Paul Wilson

IClarissa Hudson demonstrates Chilkat spinning techniques to children at the Smithsonian's NMAI Museum show of "Listening to Our Ancestors" Exhibit, November 2006Clarissa Hudson demonstrates Chilkat spinning techniques to children at the Smithsonian's NMAI Museum show of "Listening to Our Ancestors" Exhibit, November 2006
Tlingit Chief, dancer and native dance regalia maker Harry K. Bremner, Sr. and Clarissa Hudson at the Yakutat, Alaska airport in 1975 In 2001, Clarissa Rizal weaves a Raven Chilkat robe for Anne Gould-Hauberg (co-founder of the Pilchuck School of Glass in Washington State).




November 22, 1933 – October 26, 2008

During the Summer of 2007, Wayne Price had asked me to join him to form a 4-member Native dance troupe to perform at New York City's Gustav Heye Center as part of a Northwest Coast Native art exhibit opening in September 07. We called ourselves the North Tide Native Dancers. Wayne felt the songs and dance uplifted his spirit and he wanted to share that spirit with the community, so when we retruned to Haines, Wayne felt he must continue the dance group. I encouraged him to contact Tom Jimmie, Jr., and recruit folks of all ages, especially the elders.


Paul and I met in June 2008 at Wayne and Cherri Price's house. Wayne and Cherri had been hosting twice-weekly Native dance practice in their home since February. Paul, and his gracious wife Marilyn, were two of the elders. During the dinner break after the practice, Paul and I spoke of his recent involvement in returning back to the culture by way of the songs and dances he was learning through North Tide's leaders Wayne Price, Tom Jimmie, Jr. and Tim Ackerman. As Paul spoke, I felt a sincere gentle kindness in his spirit - a spirit we imagine that will always preside through the dance troupe of North Tide.

Mayor Jan Hill said that Paul Wilson Jr.’s passing is a loss for the community (of Haines, Alaska). The good-natured Tlingit elder and lifetime Alaska Native Brotherhood member brought enthusiasm to dance groups and was, according to family and clan leadership, the “true last survivor” of the Kooshda hit, or Otter House formerly of Tanani Point. “He was one of the few people that had recollections of the Tanani Village out by the tank farm” Hill said “that knowledge was invaluable.”

Wilson died early Sunday morning at Providence Hospital in Anchorage of pneumonia, with his family by his side. He was 74 years old.

Wilson’s Tlingit name was Kaadashaan; he was a member of the Raven House, and from the Gaaw hit, or Drum House, in Klukwan. Wilson also served on the Chilkat Indian Association Tribal Council and was a supporter of Big Brothers Big Sisters.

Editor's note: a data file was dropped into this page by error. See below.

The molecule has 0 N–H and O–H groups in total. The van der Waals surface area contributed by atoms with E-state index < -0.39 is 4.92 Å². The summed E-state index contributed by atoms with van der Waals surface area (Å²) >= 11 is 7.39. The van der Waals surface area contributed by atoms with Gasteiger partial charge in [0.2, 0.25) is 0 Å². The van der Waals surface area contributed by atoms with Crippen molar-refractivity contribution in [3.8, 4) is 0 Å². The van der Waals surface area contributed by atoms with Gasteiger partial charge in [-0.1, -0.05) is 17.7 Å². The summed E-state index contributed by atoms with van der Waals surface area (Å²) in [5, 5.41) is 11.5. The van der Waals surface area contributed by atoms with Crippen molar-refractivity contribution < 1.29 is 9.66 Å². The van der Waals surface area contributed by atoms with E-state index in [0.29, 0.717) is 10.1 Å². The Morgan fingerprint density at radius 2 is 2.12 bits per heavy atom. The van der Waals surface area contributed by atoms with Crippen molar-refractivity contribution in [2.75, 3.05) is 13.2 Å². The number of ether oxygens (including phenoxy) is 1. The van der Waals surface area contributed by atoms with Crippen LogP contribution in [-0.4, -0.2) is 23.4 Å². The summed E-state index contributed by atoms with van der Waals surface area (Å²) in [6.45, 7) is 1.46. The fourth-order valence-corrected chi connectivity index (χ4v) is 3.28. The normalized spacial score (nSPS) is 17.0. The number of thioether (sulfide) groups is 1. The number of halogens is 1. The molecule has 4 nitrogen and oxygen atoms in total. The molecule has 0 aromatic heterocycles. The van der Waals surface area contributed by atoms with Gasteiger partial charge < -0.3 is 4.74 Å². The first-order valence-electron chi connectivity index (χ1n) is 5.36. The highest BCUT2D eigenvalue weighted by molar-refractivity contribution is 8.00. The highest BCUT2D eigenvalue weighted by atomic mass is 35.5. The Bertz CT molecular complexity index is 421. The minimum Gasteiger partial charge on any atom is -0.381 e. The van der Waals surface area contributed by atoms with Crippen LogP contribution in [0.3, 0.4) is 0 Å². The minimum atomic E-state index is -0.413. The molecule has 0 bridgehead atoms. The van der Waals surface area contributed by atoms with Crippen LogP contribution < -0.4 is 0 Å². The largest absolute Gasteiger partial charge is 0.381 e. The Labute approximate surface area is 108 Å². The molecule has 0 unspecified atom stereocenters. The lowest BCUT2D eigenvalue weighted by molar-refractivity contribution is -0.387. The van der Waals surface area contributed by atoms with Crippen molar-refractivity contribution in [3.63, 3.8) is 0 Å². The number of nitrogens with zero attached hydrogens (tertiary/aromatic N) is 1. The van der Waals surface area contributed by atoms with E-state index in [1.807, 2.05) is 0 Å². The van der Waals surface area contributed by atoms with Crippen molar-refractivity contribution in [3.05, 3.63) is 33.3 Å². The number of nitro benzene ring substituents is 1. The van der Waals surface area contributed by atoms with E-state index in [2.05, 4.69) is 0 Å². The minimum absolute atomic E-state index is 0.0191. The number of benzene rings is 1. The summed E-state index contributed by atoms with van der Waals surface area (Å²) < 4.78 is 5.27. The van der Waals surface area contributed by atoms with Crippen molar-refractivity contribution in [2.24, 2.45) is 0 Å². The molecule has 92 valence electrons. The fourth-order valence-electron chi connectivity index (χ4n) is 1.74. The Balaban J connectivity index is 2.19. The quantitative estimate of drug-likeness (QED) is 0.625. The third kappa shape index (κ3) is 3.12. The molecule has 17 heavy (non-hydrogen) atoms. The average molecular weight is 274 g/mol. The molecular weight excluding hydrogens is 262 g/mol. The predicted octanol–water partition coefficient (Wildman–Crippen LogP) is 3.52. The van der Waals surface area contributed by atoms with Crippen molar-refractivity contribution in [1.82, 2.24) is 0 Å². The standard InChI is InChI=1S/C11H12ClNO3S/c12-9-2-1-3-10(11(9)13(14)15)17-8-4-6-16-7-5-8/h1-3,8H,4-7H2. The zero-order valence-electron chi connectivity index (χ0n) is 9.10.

He was born in Skagway on November 22, 1933 to Paul Wilson Sr. of Gaaw hit or Drum House in Klukwan and Nancy Dennis Wilson of Chilkoot. His father worked on the rainroad and fished commercially. He was raised there and in Haines. He enlisted in the Army in 1953 and son Duane Wilson says “was on his way to Korea when the war ended.” He was a member of American Legion Post #13.

He married Marilyn R. Wright on November 21, 1956 in Skagway, and they raised their family in Haines where Wilson worked as a longshoreman and fished commercially on the Averill Jeanne. He was also an ironworker, and worked in Valdex on the Trans Alaska oil pipeline.

Wilson served as president of ANB Camp #5 numerous times and was a repeat ANB convention delegate. Haines ANB President Ray Dennis said Wilson joined during the struggles for Native land claims. He will remember him most for his generosity. “He often gave away things that he needed, like the last of his personal foods, the fish his sons prepared for him. That’s the way he was,” Dennis said.
Sonny Williams said you never left Wilson hungry, “Paul would make sure you ate with him, even if it was just pie or some fish,” he said.

Wilson was an advocate for sobriety, and a member of North Tide, an alcohol and drug-free dance group organized by Wayne Price. He brought his grandchildren to the practices and performed at a Road Recovery youth concert at the Chilkat Center. “We were always honored by his presence, the loss of every elder is a loss to all of us” Price said, adding that he’ll miss talking hunting with Wilson. “We had fun telling mountain goat stories; I really enjoyed his company, he had a good sense of humor and nice things to say.”

In addition to his wife Marilyn, his children, Stanley Wilson, Paul Kelly Wilson, LaVerne Bryant and Duane Wilson, as well as grandchildren Aaron, James, Joshua, Savanna, Bradley, and Saldie Wilson, and Lee Bryant, Mary Bryant Jones, and Polly Anna Bryant survive him.

A son, Bradley Vincent Wilson and four siblings, Richard Wilson, Fred Wilson, Florence Wilson Wright and Dorothy Wilson Jackson preceded him in death.

“My Grandpa was a very strong man, he was also the most loving and humble man I have ever known, I will miss him more than words could ever express” Mary Jones said.

There was a viewing 2:00-4:00pm Sunday, November 2, 2008 at the Raven House; and a funeral at 1:00pm Monday, November 3, 2008 at the Haines ANB Hall. The 40-day Party was December 20, 2008. A Koo.eex (Pay-off Party) is tentatively scheduled for November 21, 2009.

“We will miss you dearly. We love you, and will see you when God calls us home.”
Love, Marilyn “My Juice”, Duke and Buddy, family and friends!



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